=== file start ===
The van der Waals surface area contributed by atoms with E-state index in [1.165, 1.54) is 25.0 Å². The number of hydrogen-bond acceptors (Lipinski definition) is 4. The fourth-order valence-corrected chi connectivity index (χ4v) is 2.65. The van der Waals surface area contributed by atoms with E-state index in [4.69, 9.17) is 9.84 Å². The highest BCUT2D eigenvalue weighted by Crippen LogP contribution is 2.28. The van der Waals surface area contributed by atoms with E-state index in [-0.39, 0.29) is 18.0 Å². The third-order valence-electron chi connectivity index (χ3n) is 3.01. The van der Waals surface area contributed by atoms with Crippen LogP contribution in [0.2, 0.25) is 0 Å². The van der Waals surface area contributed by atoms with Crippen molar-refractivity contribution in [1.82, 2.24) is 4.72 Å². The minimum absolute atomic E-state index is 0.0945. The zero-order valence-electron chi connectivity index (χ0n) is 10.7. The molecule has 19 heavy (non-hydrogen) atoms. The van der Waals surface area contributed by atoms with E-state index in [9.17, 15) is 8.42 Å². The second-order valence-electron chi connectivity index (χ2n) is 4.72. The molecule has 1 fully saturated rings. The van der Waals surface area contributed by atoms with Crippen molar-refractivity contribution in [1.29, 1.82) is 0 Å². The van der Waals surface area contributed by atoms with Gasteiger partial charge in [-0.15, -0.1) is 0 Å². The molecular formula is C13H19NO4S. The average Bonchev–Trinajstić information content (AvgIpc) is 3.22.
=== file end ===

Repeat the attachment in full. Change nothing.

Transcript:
The van der Waals surface area contributed by atoms with E-state index in [1.165, 1.54) is 25.0 Å². The number of hydrogen-bond acceptors (Lipinski definition) is 4. The fourth-order valence-corrected chi connectivity index (χ4v) is 2.65. The van der Waals surface area contributed by atoms with E-state index in [4.69, 9.17) is 9.84 Å². The highest BCUT2D eigenvalue weighted by Crippen LogP contribution is 2.28. The van der Waals surface area contributed by atoms with E-state index in [-0.39, 0.29) is 18.0 Å². The third-order valence-electron chi connectivity index (χ3n) is 3.01. The van der Waals surface area contributed by atoms with Crippen LogP contribution in [0.2, 0.25) is 0 Å². The van der Waals surface area contributed by atoms with Crippen molar-refractivity contribution in [1.82, 2.24) is 4.72 Å². The minimum absolute atomic E-state index is 0.0945. The zero-order valence-electron chi connectivity index (χ0n) is 10.7. The molecule has 19 heavy (non-hydrogen) atoms. The van der Waals surface area contributed by atoms with E-state index in [9.17, 15) is 8.42 Å². The second-order valence-electron chi connectivity index (χ2n) is 4.72. The molecule has 1 fully saturated rings. The van der Waals surface area contributed by atoms with Crippen molar-refractivity contribution in [1.29, 1.82) is 0 Å². The van der Waals surface area contributed by atoms with Gasteiger partial charge in [-0.15, -0.1) is 0 Å². The molecular formula is C13H19NO4S. The average Bonchev–Trinajstić information content (AvgIpc) is 3.22.